The National Diabetes Information Clearinghouse (NDIC) writes “that Diabetes is a disease in which the body does not produce or properly use insulin. Insulin is a hormone that is needed to convert sugar, starches and other food into energy needed for daily life. The cause of diabetes continues to be a mystery, although both genetics and environmental factors such as obesity and lack of exercise appear to play roles. Diabetes mellitus, commonly referred to as diabetes, is a medical condition associated with abnormally high levels of glucose (or sugar) in the blood (hyperglycemia). Glucose is a type of sugar found in certain foods such as honey and some, but not all, fruits. It is also the form of sugar that all sugary and starchy foods are converted to in the body after digestion. Glucose is used by the body to make energy. Normally, blood glucose levels are tightly controlled by insulin, a chemical signaling substance (hormone) that is produced by a gland near your stomach called the pancreas. Insulin lowers the blood glucose level because it stimulates the body to make use of glucose. When the amount of glucose in the blood increases, for example, after eating food, insulin is released from the pancreas to normalize the glucose level. However, in patients with diabetes mellitus, the elevated glucose levels cannot be normalized. This causes abnormally high levels of blood glucose, which ultimately leads to the presence of glucose in the urine (glucosuria). (Health Information).
What is the role of diet in the prevention of Heart disease?
From the research by Kromhout, et. al, it was revealed that there is a very big evidence regarding diet and lifestyle in terms of coronary heart disease. Diet has been zeroed in as one of the determinants of coronary heart disease. For instance, metabolic explanations such as lipid metabolism explain issues on the protective effect of moderate alcohol consumption. (Kromhout, et. al).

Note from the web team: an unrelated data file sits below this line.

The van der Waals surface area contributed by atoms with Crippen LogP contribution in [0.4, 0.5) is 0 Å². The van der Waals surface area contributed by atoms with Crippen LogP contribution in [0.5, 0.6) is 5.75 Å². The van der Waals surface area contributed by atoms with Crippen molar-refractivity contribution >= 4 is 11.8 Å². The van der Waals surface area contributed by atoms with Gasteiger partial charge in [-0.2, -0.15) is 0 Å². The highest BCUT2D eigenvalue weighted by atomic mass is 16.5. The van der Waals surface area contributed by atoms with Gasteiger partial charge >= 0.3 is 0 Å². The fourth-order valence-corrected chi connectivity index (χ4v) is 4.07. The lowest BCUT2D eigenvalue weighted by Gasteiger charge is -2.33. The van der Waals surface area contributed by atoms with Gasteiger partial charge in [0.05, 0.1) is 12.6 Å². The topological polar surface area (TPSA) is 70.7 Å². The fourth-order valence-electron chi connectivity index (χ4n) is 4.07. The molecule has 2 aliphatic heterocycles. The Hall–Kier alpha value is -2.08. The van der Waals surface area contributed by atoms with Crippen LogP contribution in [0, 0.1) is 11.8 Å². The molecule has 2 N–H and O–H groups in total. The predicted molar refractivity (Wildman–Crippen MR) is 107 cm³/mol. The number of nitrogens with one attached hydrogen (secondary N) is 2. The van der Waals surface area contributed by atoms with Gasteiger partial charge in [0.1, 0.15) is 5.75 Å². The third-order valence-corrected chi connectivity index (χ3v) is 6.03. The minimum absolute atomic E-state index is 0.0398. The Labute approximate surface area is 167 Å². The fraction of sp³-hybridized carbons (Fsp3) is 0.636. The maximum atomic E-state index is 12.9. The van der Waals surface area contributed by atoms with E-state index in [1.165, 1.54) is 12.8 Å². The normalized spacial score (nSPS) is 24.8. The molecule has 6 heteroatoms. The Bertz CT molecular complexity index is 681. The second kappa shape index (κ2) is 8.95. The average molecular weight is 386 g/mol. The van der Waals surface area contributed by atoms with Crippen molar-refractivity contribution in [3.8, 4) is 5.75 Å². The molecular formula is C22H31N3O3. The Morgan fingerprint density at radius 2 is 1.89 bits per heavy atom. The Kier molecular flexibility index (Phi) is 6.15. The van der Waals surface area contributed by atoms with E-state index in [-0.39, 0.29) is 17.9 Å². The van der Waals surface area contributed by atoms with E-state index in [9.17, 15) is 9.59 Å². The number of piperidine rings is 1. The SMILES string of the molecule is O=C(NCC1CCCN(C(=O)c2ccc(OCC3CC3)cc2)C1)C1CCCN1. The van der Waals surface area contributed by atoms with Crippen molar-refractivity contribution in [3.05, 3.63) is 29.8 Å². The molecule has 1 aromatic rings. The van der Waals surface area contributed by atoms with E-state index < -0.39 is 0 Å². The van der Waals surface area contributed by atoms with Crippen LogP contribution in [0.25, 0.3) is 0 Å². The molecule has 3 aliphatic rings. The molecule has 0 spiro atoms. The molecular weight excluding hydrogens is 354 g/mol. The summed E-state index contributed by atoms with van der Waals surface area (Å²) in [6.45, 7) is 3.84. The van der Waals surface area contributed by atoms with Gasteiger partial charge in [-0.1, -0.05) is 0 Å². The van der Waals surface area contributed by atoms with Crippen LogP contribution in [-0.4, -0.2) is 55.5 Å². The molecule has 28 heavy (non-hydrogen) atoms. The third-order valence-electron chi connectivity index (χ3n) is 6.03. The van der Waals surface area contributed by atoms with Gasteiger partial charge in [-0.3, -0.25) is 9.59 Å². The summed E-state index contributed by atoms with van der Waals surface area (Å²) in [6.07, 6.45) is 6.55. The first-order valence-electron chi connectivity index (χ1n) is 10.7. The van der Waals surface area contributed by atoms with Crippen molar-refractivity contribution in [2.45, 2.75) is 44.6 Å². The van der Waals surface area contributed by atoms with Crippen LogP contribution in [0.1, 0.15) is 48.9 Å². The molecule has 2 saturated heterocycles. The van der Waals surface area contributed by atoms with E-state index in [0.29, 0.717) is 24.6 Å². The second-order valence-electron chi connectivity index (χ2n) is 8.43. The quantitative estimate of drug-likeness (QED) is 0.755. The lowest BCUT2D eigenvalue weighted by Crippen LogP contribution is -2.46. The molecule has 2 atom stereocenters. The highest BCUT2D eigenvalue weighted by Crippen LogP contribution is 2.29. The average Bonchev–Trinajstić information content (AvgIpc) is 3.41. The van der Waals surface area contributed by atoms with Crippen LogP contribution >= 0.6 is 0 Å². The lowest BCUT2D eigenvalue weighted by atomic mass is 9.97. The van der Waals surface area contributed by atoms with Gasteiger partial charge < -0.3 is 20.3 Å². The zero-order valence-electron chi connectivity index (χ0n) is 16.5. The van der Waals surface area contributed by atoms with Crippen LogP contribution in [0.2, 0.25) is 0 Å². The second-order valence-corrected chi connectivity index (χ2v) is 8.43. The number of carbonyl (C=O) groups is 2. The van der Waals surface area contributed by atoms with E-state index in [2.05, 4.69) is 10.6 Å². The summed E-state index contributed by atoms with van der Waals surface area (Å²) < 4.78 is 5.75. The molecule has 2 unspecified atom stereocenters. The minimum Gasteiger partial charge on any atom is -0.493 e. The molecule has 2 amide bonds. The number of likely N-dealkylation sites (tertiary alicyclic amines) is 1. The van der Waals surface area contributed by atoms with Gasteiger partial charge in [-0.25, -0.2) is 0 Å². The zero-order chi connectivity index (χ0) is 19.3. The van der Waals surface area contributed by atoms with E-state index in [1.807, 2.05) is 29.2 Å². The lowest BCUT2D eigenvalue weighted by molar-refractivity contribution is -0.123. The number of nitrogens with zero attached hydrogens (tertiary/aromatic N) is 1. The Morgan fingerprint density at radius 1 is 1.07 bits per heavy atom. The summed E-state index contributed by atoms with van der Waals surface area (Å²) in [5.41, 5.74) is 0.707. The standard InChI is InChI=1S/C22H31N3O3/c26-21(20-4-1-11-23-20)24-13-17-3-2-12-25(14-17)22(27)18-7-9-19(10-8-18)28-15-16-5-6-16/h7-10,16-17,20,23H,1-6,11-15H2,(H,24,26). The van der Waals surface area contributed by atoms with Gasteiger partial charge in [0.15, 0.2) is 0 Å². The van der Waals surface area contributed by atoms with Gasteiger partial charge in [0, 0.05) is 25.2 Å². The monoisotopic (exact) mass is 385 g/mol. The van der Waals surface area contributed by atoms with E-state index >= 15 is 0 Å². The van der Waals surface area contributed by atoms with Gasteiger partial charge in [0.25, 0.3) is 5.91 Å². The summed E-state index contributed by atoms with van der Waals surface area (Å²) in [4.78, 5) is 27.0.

Is diet used in the management of the disease?
Diet is important in the management of disease. Heart disease, cancer, diabetes and other diseases account for nearly nine out of ten deaths and are the most painful and expensive events in the country. It is for these conditions that diet of people have been monitored in order to prevent and cure these diseases. Up until recent years, little was known about achieving long life. Now, biological studies are providing an ever-increasing wealth of helpful information. Some people are untroubled by ill health and are convinced of the invincibility of their present state of well-being. One ice-cream cone or steak could hardly be a threat. Then, too, any unfortunate results of their lifestyle seem to lie in a far-distant future. Yet, the largest part of the answer lies in the fact that our lifestyles are an orchestration of many habits. Recent experiments in behavioral psychology have led to the discovery that our lifestyles are deeply imbedded habits, as deeply imbedded as an addiction to drugs. The process that leads to drug addiction, which modern theory sees as mainly psychological rather than biological, bears strong resemblance to the process that leads to overeating, becoming sedentary and performing the thousand and one acts that constitute a lifestyle. Thus, doctors and health specialists point to the direct correlation between choosing one’s foods well in order to prevent diseases.
Experts: Geography. Retrieved Jan. 2, 2007 at:
Health Information. MedlinePlus: Diabetes retrieved Jan. 2, 2007 at:
Kromhout, D. Menotti, A. Kesteloot, H and Sans, S. Prevention of Coronary Heart
Disease by Diet and Lifestyle. Retrieved Jan. 2, 2007 at:
Santrock, John, Adolescence, University of Texas at Dallas.
Stare, Frederick, and Robert Olson, Elizabeth Whelan. Balanced Nutrition, Bob Adams Inc. Holbrook MA, 1989.